That's according to a paper by Scheelbeek and colleagues (http:// dx. doi.org/ 10. 1136/ bmjopen- 2020-037554).
Yet, currently, less than 0.1% of us adhere to all the recommendations and less than a third (30.6%) comply with at least five out of nine, which concern fruit and veg, oily fish, other fish, red & processed meat, fibre, salt, free sugars, saturated fat and total fat.
Poorest adherence was for fibre (recommended 30g/day; 7.2% achieved this) and oily fish (16.8% ate one serving a week), while over half met the recommendations for red and processed meat (less than 70g per day; met by 64.2%), saturated fat (52.3%), total fat (80.2%) and salt (71.2%).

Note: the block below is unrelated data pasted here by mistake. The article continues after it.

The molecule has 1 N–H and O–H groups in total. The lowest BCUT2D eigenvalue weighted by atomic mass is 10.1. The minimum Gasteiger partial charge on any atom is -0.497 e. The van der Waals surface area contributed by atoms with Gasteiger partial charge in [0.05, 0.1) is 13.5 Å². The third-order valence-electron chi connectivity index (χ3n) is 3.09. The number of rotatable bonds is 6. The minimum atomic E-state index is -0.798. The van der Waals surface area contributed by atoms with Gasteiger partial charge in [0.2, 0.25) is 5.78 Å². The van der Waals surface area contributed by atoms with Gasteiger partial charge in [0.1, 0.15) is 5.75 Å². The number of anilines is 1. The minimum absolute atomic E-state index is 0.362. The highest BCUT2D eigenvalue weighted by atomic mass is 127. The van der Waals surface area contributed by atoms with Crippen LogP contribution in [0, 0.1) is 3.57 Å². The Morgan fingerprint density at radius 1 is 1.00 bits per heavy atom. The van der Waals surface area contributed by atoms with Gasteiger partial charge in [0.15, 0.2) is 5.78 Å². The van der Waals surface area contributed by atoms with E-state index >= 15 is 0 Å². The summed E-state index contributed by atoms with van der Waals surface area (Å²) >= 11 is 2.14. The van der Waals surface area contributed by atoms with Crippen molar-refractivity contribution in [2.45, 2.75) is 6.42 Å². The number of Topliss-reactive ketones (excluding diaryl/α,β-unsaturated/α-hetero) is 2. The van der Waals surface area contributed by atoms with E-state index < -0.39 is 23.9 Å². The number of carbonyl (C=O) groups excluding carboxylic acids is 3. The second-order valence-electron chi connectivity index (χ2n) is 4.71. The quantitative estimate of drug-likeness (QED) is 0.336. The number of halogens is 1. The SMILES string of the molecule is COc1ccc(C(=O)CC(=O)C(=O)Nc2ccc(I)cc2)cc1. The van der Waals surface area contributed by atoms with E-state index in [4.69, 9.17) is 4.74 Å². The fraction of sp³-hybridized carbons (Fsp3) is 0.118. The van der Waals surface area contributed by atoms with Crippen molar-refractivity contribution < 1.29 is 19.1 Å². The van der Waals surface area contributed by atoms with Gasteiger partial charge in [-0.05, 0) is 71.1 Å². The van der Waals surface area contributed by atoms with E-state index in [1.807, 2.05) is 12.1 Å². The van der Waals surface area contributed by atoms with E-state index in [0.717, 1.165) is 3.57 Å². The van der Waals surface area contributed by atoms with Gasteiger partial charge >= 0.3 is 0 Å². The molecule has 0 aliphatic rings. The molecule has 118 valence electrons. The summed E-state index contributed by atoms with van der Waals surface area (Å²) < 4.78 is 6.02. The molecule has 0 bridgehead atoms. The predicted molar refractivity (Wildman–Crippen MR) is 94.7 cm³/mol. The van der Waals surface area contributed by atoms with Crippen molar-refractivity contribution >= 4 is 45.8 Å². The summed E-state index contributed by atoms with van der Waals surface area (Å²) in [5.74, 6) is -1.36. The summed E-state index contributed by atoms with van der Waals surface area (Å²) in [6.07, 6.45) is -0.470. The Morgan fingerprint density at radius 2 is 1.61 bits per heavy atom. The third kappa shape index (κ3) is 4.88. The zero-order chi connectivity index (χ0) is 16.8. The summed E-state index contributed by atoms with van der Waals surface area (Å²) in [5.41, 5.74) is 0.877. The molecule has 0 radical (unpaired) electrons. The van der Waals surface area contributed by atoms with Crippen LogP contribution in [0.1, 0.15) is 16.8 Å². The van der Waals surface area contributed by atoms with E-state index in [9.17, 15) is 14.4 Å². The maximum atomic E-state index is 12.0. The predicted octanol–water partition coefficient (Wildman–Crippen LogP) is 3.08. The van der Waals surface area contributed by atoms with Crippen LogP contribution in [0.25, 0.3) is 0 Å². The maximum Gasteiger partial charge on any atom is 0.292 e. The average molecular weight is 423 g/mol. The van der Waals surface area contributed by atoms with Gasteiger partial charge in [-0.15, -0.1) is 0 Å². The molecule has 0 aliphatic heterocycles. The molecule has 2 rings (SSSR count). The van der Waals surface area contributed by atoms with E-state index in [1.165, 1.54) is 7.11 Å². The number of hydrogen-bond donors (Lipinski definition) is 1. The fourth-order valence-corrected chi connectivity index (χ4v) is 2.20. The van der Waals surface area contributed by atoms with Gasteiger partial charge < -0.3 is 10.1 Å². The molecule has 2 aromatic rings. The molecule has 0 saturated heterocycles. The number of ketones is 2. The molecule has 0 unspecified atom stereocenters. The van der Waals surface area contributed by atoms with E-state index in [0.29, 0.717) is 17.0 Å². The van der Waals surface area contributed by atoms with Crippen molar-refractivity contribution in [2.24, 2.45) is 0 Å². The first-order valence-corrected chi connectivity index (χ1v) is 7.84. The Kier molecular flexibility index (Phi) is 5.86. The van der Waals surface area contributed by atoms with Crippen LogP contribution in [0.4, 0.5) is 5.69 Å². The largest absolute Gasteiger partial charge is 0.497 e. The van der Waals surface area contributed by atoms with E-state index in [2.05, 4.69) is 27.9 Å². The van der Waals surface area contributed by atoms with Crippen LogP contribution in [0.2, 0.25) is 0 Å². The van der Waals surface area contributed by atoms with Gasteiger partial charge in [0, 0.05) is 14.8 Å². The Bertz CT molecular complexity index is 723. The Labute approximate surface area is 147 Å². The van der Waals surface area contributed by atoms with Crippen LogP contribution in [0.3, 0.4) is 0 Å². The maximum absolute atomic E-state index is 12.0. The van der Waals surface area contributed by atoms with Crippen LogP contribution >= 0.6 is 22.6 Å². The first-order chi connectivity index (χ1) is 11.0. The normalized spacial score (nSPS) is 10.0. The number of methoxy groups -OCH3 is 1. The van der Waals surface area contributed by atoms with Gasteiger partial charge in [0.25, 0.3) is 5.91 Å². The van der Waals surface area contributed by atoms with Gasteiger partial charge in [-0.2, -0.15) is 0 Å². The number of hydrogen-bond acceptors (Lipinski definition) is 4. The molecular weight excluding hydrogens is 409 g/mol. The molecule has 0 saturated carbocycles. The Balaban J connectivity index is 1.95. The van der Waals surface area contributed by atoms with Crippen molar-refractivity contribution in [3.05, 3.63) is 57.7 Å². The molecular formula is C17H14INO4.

Biggest reduction in mortality risk
The biggest reduction in mortality risk (10%) was associated with following fruit and veg advice, but compliance (achieved by 26%) was also associated with an increased blue water footprint of the diet (+28.5 L/person/day).
The research highlights the importance of not just considering greenhouse gases when assessing the environmental impact of dietary change, and of recognising the trade-offs that need to be managed in determining a dietary pattern that is healthy and environmentally sustainable.
The authors caution that an increasingly large proportion of plant-based food is imported and originates from countries that are highly vulnerable to climate change and water shortage, implications of which need to be taken into account in global food strategies.
They also remind us that dietary change is only one of a number of ways by which we can personally influence environmental impact. Others include active travel and lower emission vehicles.